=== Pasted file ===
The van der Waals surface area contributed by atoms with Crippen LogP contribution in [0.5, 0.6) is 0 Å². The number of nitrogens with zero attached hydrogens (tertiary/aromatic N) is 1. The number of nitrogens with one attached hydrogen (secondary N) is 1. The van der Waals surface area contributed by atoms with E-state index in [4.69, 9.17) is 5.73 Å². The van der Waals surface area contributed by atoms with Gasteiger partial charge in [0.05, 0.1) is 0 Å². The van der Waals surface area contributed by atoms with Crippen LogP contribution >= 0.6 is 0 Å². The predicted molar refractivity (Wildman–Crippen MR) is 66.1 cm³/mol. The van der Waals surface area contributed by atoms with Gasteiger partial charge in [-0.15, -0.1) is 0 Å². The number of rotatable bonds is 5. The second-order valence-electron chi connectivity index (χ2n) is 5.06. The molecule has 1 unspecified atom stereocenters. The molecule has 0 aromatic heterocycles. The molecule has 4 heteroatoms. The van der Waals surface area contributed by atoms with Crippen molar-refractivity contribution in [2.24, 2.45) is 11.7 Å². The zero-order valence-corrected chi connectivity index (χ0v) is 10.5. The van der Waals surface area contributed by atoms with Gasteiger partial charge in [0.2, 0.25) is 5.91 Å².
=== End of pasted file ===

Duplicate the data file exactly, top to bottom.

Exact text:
The van der Waals surface area contributed by atoms with Crippen LogP contribution in [0.5, 0.6) is 0 Å². The number of nitrogens with zero attached hydrogens (tertiary/aromatic N) is 1. The number of nitrogens with one attached hydrogen (secondary N) is 1. The van der Waals surface area contributed by atoms with E-state index in [4.69, 9.17) is 5.73 Å². The van der Waals surface area contributed by atoms with Gasteiger partial charge in [0.05, 0.1) is 0 Å². The van der Waals surface area contributed by atoms with Crippen LogP contribution >= 0.6 is 0 Å². The predicted molar refractivity (Wildman–Crippen MR) is 66.1 cm³/mol. The van der Waals surface area contributed by atoms with Gasteiger partial charge in [-0.15, -0.1) is 0 Å². The number of rotatable bonds is 5. The second-order valence-electron chi connectivity index (χ2n) is 5.06. The molecule has 1 unspecified atom stereocenters. The molecule has 0 aromatic heterocycles. The molecule has 4 heteroatoms. The van der Waals surface area contributed by atoms with Crippen molar-refractivity contribution in [2.24, 2.45) is 11.7 Å². The zero-order valence-corrected chi connectivity index (χ0v) is 10.5. The van der Waals surface area contributed by atoms with Gasteiger partial charge in [0.2, 0.25) is 5.91 Å².